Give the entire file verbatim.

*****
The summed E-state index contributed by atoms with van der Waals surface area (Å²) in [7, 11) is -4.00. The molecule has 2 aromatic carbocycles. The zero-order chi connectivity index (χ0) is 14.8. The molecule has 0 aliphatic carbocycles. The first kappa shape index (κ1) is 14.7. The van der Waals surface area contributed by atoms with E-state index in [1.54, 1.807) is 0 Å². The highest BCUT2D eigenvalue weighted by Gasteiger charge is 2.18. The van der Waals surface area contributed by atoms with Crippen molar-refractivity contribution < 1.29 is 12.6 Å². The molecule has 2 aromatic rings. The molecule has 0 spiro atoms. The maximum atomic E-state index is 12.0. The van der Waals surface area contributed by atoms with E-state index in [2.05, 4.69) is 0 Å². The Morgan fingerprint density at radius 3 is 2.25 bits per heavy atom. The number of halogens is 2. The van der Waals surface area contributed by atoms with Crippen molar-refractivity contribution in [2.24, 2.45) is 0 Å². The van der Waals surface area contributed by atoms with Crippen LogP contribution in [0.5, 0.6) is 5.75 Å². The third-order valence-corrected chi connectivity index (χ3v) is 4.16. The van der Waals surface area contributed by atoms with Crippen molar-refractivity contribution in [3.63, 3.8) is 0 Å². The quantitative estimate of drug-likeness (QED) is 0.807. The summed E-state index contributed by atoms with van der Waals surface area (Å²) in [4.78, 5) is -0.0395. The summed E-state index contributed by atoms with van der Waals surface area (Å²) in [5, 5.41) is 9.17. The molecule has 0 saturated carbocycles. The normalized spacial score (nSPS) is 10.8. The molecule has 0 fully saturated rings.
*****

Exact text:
The summed E-state index contributed by atoms with van der Waals surface area (Å²) in [7, 11) is -4.00. The molecule has 2 aromatic carbocycles. The zero-order chi connectivity index (χ0) is 14.8. The molecule has 0 aliphatic carbocycles. The first kappa shape index (κ1) is 14.7. The van der Waals surface area contributed by atoms with E-state index in [1.54, 1.807) is 0 Å². The highest BCUT2D eigenvalue weighted by Gasteiger charge is 2.18. The van der Waals surface area contributed by atoms with Crippen molar-refractivity contribution < 1.29 is 12.6 Å². The molecule has 2 aromatic rings. The molecule has 0 spiro atoms. The maximum atomic E-state index is 12.0. The van der Waals surface area contributed by atoms with E-state index in [2.05, 4.69) is 0 Å². The Morgan fingerprint density at radius 3 is 2.25 bits per heavy atom. The number of halogens is 2. The van der Waals surface area contributed by atoms with Crippen molar-refractivity contribution in [2.24, 2.45) is 0 Å². The van der Waals surface area contributed by atoms with Crippen LogP contribution in [0.5, 0.6) is 5.75 Å². The third-order valence-corrected chi connectivity index (χ3v) is 4.16. The van der Waals surface area contributed by atoms with Crippen molar-refractivity contribution in [3.63, 3.8) is 0 Å². The quantitative estimate of drug-likeness (QED) is 0.807. The summed E-state index contributed by atoms with van der Waals surface area (Å²) in [4.78, 5) is -0.0395. The summed E-state index contributed by atoms with van der Waals surface area (Å²) in [5, 5.41) is 9.17. The molecule has 0 saturated carbocycles. The normalized spacial score (nSPS) is 10.8. The molecule has 0 fully saturated rings.